a photographer: Kosuke Okahara

I have great difficulties with so-called "street photography" because, instead of a celebration of the human moment, there is a tendency to feature a sort of freakishness that will bring eyeballs through loudness. to make matters worse, there is an excessive processing to bring out "features" — more so of homeless or drug addicts. I always ask, why not take photos of homeless as Irving Penn would?

averting the eye toward street photography is not perfect, and I glad because today I saw the compelling work of Kosuke Okahara in his project about ex-leprosy patients in China.  in his project Vanishing Existence - 2007, he manages to achieve what I can so readily enjoy about the balance of photographing humanity: leaving it as human.

photography by Kosuke Okahara (all rights reserved)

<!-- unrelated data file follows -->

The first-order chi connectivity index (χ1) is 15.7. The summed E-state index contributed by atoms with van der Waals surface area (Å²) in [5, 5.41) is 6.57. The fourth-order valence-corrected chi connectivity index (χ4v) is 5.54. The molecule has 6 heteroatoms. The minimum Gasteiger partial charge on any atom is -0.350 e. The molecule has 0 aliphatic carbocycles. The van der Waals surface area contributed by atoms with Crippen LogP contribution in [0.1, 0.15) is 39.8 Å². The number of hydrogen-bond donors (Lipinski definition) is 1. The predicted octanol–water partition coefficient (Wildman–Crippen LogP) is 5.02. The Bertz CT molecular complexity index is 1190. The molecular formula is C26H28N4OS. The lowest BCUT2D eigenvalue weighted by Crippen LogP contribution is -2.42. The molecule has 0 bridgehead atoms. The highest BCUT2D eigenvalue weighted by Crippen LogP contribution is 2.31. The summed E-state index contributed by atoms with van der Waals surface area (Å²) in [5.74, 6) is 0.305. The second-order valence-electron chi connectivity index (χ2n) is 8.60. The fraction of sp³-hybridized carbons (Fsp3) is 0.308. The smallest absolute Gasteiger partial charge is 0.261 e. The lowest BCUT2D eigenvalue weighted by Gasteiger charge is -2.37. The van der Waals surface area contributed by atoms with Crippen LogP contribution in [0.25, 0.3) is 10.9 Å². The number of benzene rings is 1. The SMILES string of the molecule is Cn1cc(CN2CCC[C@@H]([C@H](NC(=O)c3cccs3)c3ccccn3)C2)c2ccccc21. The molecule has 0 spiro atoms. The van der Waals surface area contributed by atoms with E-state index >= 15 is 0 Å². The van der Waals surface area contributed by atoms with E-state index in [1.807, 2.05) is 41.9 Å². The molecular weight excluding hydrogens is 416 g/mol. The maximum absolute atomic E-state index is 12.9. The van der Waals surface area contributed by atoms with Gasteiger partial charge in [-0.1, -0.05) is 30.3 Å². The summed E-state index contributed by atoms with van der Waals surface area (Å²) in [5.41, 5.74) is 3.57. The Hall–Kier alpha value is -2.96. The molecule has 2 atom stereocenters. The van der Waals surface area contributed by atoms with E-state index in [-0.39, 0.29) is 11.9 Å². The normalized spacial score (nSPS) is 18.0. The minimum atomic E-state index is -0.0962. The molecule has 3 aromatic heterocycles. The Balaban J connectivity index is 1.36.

photography by Kosuke Okahara (all rights reserved)

 yes, photography is about showing us... and capturing our eye, and imagination towards a frame. to do this, reality may be subverted some, and the photographer controls the impression. a careful balance between glamour, and reality. after all, that is what us humans can demand of a photograph to get our attention.

to me Mr. Okahara achieves it in this series: a possibility of going between the reality of the photographs, the plight of the people he has photographed, and making compelling photography.  all the while, we don't have to be battered by the methods used to achieve such photographic presentation.

 

photography by Kosuke Okahara (all rights reserved)

photography by Kosuke Okahara (all rights reserved)


resources: 

Kosuke Okahara's website [ link
Vanishing Existence slideshow [ link ]